Swaggering Resonance in Le Boudoir 1994-2006
Swaggering Resonance frames Le Boudoir, a sexy lesbian soirée which ran annually for 13 years in Montreal. Le Boudoir was a long evening of entertainment that took place primarily at the Art Déco venue Le Lion d’Or. It featured stage performances, carnivalesque off-stage activities including a tattoo booth, tarot readings and a peepshow, and closed with a dance party. It was a fancy dress soirée where crossdressing was abundant, and “gentlemen” could only attend if they were escorted by “ladies”.
Swaggering Resonance is curated by Miriam Ginestier, who produced Le Boudoir, and Itzayana (Itza) Gutiérrez Arillo, who encountered the event in 2018 while archiving the materials left behind. As co-curators, we come from radically divergent vantage points, and have differently wired brains, community and writing practices. We converged in centering conversational methods where we and others have been able to improvise, trust, gently push and strategize about words in a space of cross-generational friction.
The exhibit presents a selection (16 out of 57 distinct collectible images) of the covers of double-sided promotional flyers, enriched with testimonial texture by way of written and oral memories collected in the Spring of 2020. Flyers and memories have been placed in two exhibit areas: Queer Nostalgia and Haunting Objects. Finally, this exhibit unfolds in The Archive, a zone where paper-based sources, conversations and digitized remnants are available for consultation.
When Miriam showed Itza Le Boudoir printed ephemera and some of her memories, ideas and remnants of the event, they held “swaggering resonance” for Itza. The transmission involved some travelling from far away since, at the time of the first event, Itza was becoming a teenager in Mexico. For Miriam and many of those who experienced Le Boudoir in Montreal, the event holds a bounty of queer nostalgia, invoking their young adulthood at the turn of the millennium.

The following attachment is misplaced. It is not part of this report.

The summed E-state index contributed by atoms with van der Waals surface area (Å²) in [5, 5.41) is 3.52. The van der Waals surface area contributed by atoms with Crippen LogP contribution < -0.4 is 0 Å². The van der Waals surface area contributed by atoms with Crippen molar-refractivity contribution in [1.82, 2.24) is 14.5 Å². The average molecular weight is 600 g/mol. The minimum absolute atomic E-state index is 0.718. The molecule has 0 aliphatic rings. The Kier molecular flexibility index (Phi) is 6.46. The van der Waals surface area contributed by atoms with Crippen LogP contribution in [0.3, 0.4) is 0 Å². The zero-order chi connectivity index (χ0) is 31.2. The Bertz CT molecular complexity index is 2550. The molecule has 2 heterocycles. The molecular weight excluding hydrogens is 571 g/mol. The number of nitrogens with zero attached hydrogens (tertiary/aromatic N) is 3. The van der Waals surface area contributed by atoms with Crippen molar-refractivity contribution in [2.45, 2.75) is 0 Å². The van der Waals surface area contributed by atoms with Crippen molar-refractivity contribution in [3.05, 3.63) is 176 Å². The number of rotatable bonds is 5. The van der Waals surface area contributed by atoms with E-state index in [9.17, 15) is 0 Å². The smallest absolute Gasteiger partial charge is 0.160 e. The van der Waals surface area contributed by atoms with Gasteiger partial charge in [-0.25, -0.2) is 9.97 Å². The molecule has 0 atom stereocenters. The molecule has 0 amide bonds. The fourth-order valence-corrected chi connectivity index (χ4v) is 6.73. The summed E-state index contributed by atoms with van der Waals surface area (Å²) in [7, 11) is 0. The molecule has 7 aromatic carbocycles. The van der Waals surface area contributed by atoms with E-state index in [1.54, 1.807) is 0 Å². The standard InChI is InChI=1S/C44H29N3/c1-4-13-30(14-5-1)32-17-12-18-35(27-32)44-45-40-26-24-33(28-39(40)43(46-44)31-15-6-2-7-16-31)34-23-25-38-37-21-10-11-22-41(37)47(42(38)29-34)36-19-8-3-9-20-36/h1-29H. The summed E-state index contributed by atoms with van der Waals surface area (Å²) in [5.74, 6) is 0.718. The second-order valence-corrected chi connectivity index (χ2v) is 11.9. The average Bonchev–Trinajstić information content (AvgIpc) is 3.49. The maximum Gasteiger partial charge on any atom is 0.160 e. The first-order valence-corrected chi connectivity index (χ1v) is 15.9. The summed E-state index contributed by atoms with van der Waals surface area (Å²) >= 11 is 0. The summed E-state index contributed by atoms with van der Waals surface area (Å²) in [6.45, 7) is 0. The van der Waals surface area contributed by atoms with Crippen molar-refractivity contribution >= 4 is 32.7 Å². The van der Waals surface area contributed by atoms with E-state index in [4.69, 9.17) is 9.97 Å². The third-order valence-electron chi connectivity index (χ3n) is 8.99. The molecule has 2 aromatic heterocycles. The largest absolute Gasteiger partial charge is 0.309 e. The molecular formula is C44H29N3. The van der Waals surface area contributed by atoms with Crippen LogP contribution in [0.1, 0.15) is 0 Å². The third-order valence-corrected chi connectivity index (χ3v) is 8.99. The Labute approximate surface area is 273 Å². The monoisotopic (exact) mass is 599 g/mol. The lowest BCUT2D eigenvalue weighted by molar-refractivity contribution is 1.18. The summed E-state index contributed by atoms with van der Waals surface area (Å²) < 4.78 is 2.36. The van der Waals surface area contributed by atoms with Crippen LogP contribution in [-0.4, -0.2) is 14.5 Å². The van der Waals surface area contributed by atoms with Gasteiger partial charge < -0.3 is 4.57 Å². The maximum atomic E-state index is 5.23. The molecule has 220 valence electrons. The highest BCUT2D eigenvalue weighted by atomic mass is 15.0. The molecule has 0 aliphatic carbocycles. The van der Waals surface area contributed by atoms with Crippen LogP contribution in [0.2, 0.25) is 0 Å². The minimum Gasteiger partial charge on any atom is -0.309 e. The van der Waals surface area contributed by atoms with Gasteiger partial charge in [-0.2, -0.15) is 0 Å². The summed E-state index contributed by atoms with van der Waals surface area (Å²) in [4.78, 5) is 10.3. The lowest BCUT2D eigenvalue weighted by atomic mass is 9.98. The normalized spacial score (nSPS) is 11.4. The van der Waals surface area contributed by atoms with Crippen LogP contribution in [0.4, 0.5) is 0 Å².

Le Boudoir had roughly two periods: 1994-2001, when the stage show featured a dozen cabaret acts; and 2002-2006, when a 40-minute vaudeville play was added to the mix. During this second period audiences grew from 475 to 633 and the budget went from $5,000 to $20,000. At this stage, the event partnered with Out Productions and received funding from Imperial Tobacco. After 11 editions, Le Boudoir outgrew Le Lion D’Or, and moved to Théâtre Corona in 2005, and Le National in 2006. Its expansion —and the additional work this entailed— contributed to its demise.
In this curatorial encounter, we tenderly hold printed promotional materials from both periods, and the visitor will be able to perceive Le Boudoir’s transformations of the flyer contours in terms of colour, resolution, paper quality and contact info (telephone number, email, website). The protagonists of the advertising are mostly unknown and speculatively queer women from Belle Époque postcards to roaring twenties portraits. Our intention is to honour them and to highlight Le Boudoir’s allure while addressing its haunting dimensions.
Le Boudoir captures. It bewitches us with the fantastic effect of pretending that the past belongs to the queer future. This illusion remains vibrant today and transmits swaggering resonance. Swaggering resonance starts with touching images of performative flesh that transport us to sensorial atmospheres. Resonance holds space so that style, pride, gender nonconformity, sexiness, dancing imaginations and embodiment may connect with each other.